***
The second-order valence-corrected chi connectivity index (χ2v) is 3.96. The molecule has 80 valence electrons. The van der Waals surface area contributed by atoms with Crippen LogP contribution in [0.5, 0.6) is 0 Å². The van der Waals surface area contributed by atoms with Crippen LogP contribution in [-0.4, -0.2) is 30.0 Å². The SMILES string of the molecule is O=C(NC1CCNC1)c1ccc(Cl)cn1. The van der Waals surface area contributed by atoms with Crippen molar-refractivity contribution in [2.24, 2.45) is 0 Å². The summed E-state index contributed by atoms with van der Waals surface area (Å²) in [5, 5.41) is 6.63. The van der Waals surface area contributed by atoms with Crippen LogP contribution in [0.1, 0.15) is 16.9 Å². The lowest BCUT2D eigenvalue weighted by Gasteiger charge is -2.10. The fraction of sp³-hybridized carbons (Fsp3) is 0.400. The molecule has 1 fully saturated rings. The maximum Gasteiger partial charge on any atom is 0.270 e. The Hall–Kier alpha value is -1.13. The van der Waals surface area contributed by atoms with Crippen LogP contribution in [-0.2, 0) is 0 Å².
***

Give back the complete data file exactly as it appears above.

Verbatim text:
The second-order valence-corrected chi connectivity index (χ2v) is 3.96. The molecule has 80 valence electrons. The van der Waals surface area contributed by atoms with Crippen LogP contribution in [0.5, 0.6) is 0 Å². The van der Waals surface area contributed by atoms with Crippen LogP contribution in [-0.4, -0.2) is 30.0 Å². The SMILES string of the molecule is O=C(NC1CCNC1)c1ccc(Cl)cn1. The van der Waals surface area contributed by atoms with Crippen molar-refractivity contribution in [2.24, 2.45) is 0 Å². The summed E-state index contributed by atoms with van der Waals surface area (Å²) in [5, 5.41) is 6.63. The van der Waals surface area contributed by atoms with Crippen LogP contribution in [0.1, 0.15) is 16.9 Å². The lowest BCUT2D eigenvalue weighted by Gasteiger charge is -2.10. The fraction of sp³-hybridized carbons (Fsp3) is 0.400. The molecule has 1 fully saturated rings. The maximum Gasteiger partial charge on any atom is 0.270 e. The Hall–Kier alpha value is -1.13. The van der Waals surface area contributed by atoms with Crippen LogP contribution in [-0.2, 0) is 0 Å².